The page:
Prior to Australian federation, the regulatory framework was vested in the individual colonies and province. Wireless was closely aligned with the important postal and telegraphy functions and each state had its own post and telegraph department, which were merged into the Postmaster-General's Department (PMG) upon federation.

Early wireless experimentsEdit

The progressive developments in wireless theory and experimentation by Maxwell, Hertz, Marconi and others were not only described in the professional journals, but captured the public imagination to such an extent that each new success was widely reported in the worldwide press. Australia was no exception when it came to this public fascination. The equipment necessary to duplicate the smaller scale experiments was not difficult to manufacture and similar experiments were soon being undertaken in Australian laboratories and then public demonstrations in all Australian states. The experimenters can be categorised into PMG, Military, Academic and Private Experimenters.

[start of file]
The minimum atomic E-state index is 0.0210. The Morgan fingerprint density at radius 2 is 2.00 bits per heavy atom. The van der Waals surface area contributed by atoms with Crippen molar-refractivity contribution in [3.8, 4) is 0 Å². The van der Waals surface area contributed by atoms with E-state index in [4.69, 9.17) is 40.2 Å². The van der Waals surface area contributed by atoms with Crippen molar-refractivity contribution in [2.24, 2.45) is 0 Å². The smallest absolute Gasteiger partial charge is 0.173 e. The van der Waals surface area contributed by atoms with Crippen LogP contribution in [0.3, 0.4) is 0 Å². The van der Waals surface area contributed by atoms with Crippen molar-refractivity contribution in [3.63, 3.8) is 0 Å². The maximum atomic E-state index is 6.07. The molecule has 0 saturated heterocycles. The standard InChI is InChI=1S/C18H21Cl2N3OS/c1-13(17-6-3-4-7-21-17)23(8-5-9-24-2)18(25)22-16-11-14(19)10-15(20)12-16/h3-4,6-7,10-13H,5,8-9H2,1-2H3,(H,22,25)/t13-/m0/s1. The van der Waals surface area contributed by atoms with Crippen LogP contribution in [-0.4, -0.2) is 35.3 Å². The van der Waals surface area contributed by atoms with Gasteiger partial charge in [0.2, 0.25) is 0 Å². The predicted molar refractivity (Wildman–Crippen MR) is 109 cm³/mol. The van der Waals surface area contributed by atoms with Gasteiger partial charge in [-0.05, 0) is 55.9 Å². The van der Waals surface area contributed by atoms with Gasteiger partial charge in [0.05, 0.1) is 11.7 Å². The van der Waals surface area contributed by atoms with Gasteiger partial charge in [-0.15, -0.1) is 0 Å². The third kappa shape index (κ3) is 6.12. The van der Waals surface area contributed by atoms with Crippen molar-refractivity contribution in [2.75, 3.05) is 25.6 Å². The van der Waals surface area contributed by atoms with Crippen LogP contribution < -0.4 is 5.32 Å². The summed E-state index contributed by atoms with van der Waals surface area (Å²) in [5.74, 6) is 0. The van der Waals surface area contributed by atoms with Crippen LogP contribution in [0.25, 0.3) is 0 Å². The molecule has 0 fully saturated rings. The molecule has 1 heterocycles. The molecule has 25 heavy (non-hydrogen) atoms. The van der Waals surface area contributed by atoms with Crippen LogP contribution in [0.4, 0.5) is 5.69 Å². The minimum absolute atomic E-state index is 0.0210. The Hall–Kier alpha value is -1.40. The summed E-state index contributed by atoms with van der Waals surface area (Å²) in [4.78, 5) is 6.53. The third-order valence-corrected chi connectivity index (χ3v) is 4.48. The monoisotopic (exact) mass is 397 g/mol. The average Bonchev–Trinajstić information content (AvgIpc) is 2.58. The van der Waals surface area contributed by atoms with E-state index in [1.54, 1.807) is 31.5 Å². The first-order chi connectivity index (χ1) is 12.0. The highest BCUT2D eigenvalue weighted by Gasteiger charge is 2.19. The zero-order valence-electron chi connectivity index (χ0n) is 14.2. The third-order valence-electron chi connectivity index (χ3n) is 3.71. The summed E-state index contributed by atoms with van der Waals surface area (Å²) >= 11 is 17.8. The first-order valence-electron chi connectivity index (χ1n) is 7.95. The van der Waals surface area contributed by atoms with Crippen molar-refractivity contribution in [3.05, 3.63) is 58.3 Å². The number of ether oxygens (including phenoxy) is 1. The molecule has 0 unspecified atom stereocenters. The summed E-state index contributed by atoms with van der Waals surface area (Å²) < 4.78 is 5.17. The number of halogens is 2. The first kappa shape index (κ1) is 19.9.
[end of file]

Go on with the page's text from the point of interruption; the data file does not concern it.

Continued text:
• Post and Telegraph Departments In each Australian colony, the respective Post and Telegraph Departments were actively engaging in Wireless Telegraphy experiments. The driver was not purely scientific, submarine cables were an expensive technology (both capital and maintenance) to give effect to communication to near-coast islands and across the Bass Strait. Australia's vast open spaces had already proven expensive projects for deployments of telegraph lines. Wireless Telegraphy offered the prospect of very substantial cost savings.
  • Military Military applications for wireless technology were clear and present. Ships of war were isolated from communication upon departure from ports immediately visual contact was lost. A mobile army force could not rely upon existing land lines and considerable effort was required to temporarily deploy additional lines, which in any event were exposed to enemy attention.